nytheatre.com review by Pamela Butler
August 10, 2012
Opening day of FringeNYC and I am treated to the inspired and inspiring work of UPROCK, an urban fringe dance group that has put together Asylum, a dynamic and moving evening of expressive dance set to techno and new music, a bit of rap and a bit of poetry. Bobby Miga, the company's founder/director, and Ed Esco, creative director/choreographer have created a piece that begs for a long list of adjectives to describe it: inventive, spirited, passionate, joyful, accomplished—just to start.
The story begins with a child, where we all begin. We're so innocent when we're young, but then life, with its dangers and rewards, is waiting for us to join the game. Depending on our circumstances, we may play the hand we're dealt rashly, or wrongly, or maybe we just get trumped.
Each of the characters here, unlucky in one way or another, is thrown into a mental hell, and then an asylum, a place for despairing, broken spirits. They have early on experienced betrayal, weakness, loss, disillusionment; they have wrestled with their demons and lost, but they do not give up the fight. Do they find salvation and break free of their chains? It is definitely worthwhile for you to go see for yourself.
The production elements work beautifully together here. The choreography is tight and powerfully expressive; the staging is minimal, symbolic and very effectively used. UPROCK seems to be peripatetic and operates as a community not into credits, so no one person is noted for lighting design, music tracks, costumes or staging, but the combined effects are well wrought and integrated with imagination and intelligent attention to detail.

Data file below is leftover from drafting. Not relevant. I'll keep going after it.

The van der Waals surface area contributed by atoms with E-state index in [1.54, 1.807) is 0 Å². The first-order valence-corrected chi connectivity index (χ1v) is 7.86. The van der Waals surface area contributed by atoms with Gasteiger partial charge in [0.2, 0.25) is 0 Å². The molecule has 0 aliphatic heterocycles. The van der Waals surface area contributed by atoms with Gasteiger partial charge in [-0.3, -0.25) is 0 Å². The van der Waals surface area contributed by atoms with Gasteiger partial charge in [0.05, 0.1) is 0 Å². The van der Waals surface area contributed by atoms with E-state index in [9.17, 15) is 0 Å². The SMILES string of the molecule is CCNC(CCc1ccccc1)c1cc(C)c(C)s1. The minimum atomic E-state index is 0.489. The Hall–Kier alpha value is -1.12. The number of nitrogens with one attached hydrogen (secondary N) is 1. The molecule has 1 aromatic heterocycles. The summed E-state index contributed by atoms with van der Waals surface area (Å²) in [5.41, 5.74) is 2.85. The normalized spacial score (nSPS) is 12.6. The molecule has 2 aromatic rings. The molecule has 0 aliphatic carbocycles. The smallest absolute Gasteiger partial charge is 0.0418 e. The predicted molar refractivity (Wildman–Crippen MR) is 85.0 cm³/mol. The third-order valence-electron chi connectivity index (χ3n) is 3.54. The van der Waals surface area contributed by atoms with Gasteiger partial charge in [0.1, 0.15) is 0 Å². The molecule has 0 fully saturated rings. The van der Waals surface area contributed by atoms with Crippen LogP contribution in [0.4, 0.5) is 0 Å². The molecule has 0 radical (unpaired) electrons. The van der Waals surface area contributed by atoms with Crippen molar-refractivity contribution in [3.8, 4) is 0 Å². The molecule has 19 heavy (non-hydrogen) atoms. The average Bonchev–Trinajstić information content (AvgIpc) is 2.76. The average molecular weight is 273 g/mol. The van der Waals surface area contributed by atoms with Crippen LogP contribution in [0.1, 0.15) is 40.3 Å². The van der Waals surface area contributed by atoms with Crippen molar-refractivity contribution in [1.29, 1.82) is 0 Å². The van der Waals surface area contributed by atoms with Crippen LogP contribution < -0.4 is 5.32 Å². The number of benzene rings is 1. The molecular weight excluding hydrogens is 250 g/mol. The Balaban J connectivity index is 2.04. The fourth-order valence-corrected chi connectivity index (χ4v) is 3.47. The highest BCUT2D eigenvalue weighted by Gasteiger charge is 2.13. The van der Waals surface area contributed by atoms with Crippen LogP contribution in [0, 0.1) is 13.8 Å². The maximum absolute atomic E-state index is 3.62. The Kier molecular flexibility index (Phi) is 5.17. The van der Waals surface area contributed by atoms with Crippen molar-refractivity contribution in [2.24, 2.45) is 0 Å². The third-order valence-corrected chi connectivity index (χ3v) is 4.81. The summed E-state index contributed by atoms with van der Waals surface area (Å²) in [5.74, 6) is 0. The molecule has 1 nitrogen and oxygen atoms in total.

According to their online press materials, there are ten company members. They are, in addition to Miga and Esco, in alphabetical order; Everett Blair, Samuel Hills, Patrick James, Solo Mendes, Renee Michele, Jose Nararlo, Kendre Nichole and Caroline Vic.
Each is a talented, accomplished athlete and performer. Athlete for their dance skills and stamina, performer because each can really act and present solid personalities on stage. Several of the scenes are so powerfully expressed I was overwhelmed with unexpected emotion, something that rarely happens to me in the theatre. I don't want to give anything away even though I would like to highlight a bunch of things. It wouldn't be fair to your experience.
Alas the audience was scant and they deserved far more applause than we could muster. Even their curtain call is a work of art. I do hope if you are looking for a real Fringe experience, you will not miss Asylum.
A couple of notes. There is a strobe light for those who might be adversely affected, and some audience participation.